The Financial Conduct Authority came in for wide-ranging criticism from MPs last night (1 February), but the regulator was spared a vote of no confidence during a debate in the House of Commons.
The debate was brought about by Conservative MP for Aberconwy Guto Bebb, who tabled the motion that “this House believes that the FCA in its current form is not fit for purpose and we have no confidence in its existing structure and procedures”.
He kicked things off by stating it is four years since he first raised the issue of interest swap mis-selling in the chamber, followed by three back-bench debates on the issue, an adjournment debate on the Connaught Income fund and a debate on the Royal Bank of Scotland global restructuring group.
Mr Bebb said: “Some people have argued that this debate and this motion are premature. Given the evidence and information that I will present, I argue that they are long overdue.”
Conservative MP for Twickenham Tania Mathias contended the FCA has been too slow and not transparent enough for investors.
Mr Bebb questioned whether yesterday’s Connaught Income fund announcement of a settlement would result in full compensation for investors.
The MP moved on to the FCA’s decision to cancel a review into banking culture, without consultation with its board and contrary to objectives set out in a public meeting on 22 July.
“When that was pointed out to the FCA when it announced its decision to curtail the inquiry, it denied to The Financial Times that the issue of a review had ever been raised at a public meeting.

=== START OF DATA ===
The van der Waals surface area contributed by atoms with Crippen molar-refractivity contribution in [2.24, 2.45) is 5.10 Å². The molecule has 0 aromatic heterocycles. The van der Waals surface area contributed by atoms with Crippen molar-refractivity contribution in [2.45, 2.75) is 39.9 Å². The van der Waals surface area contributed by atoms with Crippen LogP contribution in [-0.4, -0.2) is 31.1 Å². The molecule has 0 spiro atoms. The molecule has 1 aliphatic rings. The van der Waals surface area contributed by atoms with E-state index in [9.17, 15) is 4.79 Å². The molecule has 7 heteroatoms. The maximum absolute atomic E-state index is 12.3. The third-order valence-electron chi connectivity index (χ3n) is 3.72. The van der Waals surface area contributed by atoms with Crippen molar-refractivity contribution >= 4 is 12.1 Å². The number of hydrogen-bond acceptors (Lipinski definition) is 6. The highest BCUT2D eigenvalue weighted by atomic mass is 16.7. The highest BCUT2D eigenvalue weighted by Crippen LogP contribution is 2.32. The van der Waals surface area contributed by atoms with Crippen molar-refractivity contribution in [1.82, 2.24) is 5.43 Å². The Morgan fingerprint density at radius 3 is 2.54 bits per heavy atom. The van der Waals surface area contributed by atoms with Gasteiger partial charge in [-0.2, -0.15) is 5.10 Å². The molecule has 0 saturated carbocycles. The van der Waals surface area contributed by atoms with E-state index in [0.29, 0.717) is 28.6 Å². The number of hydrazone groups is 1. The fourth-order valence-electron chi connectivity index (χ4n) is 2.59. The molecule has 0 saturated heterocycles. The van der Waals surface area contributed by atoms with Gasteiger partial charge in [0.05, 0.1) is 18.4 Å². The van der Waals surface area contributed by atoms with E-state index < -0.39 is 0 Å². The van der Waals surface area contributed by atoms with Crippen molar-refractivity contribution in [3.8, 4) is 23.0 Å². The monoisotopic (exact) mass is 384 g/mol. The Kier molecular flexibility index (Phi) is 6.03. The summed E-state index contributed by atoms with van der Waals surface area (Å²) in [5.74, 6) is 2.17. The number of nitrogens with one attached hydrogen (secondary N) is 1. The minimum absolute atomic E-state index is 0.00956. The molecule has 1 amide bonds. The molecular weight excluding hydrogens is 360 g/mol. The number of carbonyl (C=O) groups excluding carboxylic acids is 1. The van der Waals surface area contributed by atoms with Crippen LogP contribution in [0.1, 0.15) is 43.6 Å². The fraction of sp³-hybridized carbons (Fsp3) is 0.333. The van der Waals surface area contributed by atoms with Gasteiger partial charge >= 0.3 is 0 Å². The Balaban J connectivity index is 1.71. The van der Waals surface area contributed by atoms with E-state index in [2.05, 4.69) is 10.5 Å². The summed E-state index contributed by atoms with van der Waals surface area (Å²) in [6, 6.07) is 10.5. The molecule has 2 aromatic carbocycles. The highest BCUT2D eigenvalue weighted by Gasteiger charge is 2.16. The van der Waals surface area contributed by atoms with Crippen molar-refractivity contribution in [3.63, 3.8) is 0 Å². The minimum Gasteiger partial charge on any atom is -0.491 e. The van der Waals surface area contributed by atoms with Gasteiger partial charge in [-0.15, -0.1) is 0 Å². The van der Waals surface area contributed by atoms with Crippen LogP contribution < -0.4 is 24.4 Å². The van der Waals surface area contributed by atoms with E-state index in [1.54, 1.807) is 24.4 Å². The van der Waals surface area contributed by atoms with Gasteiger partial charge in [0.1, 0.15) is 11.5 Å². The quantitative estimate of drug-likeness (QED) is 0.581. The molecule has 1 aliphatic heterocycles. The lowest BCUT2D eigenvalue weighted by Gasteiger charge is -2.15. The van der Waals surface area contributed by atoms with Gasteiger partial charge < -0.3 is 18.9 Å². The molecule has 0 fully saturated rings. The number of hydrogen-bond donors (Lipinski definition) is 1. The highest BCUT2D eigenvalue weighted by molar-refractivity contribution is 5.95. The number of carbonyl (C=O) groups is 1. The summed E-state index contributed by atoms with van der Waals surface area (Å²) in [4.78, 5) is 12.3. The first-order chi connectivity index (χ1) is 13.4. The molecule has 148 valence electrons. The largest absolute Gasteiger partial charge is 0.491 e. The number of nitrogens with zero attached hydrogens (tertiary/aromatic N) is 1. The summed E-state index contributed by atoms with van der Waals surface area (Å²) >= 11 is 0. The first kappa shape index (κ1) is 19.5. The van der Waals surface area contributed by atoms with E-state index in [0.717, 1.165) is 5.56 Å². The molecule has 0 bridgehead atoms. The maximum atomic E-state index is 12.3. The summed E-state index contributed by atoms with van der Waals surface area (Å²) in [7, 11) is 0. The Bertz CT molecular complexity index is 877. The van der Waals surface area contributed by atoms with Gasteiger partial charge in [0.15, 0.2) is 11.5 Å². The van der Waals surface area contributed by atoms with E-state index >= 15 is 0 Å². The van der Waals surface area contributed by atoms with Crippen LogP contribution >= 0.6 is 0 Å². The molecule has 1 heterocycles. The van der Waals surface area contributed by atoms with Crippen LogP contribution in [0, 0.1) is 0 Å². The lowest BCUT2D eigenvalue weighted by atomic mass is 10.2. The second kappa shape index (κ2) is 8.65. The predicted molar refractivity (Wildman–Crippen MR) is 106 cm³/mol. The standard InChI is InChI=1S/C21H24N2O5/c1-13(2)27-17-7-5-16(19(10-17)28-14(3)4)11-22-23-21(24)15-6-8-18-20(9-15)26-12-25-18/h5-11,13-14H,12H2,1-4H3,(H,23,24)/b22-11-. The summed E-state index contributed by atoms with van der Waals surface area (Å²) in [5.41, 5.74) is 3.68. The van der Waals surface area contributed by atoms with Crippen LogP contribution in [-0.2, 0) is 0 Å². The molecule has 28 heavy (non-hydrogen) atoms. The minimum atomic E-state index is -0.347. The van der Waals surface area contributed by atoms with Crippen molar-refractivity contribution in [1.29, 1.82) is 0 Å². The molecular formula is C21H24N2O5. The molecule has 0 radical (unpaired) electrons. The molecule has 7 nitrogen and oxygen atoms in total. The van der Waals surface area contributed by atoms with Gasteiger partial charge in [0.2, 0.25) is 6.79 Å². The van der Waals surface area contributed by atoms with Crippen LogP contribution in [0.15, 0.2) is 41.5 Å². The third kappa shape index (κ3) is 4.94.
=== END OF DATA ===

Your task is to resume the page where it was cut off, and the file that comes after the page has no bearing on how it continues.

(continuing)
“However, the minutes of that public meeting are clear, and the regulator was stating an untruth to our No. 1 financial paper,” said Mr Bebb. “That does not give me any confidence in the regulator.”
Mark Garnier, a Conservative MP for Wyre Forest and member of the Treasury select committee, agreed there is plenty of evidence for how the regulator is “not necessarily standing up for the consumer”, but argued a motion of no confidence deserves a “more rounded view”.
He suggested MPs have “been guilty of what sports commentators do when a poor goalkeeper successfully saves many shots, but, when he lets through one crucial goal”, and is criticised by everybody for not being up to the job.
Mr Bebb responded as an Everton supporter, he has been patient with goalkeeper Tim Howard.
He said: “It is not that he made one mistake and allowed one goal to be scored; he has conceded half a dozen such goals this season. It is the same with the regulator. It is not the one mistake that we complain about; it is a pattern of behaviour.”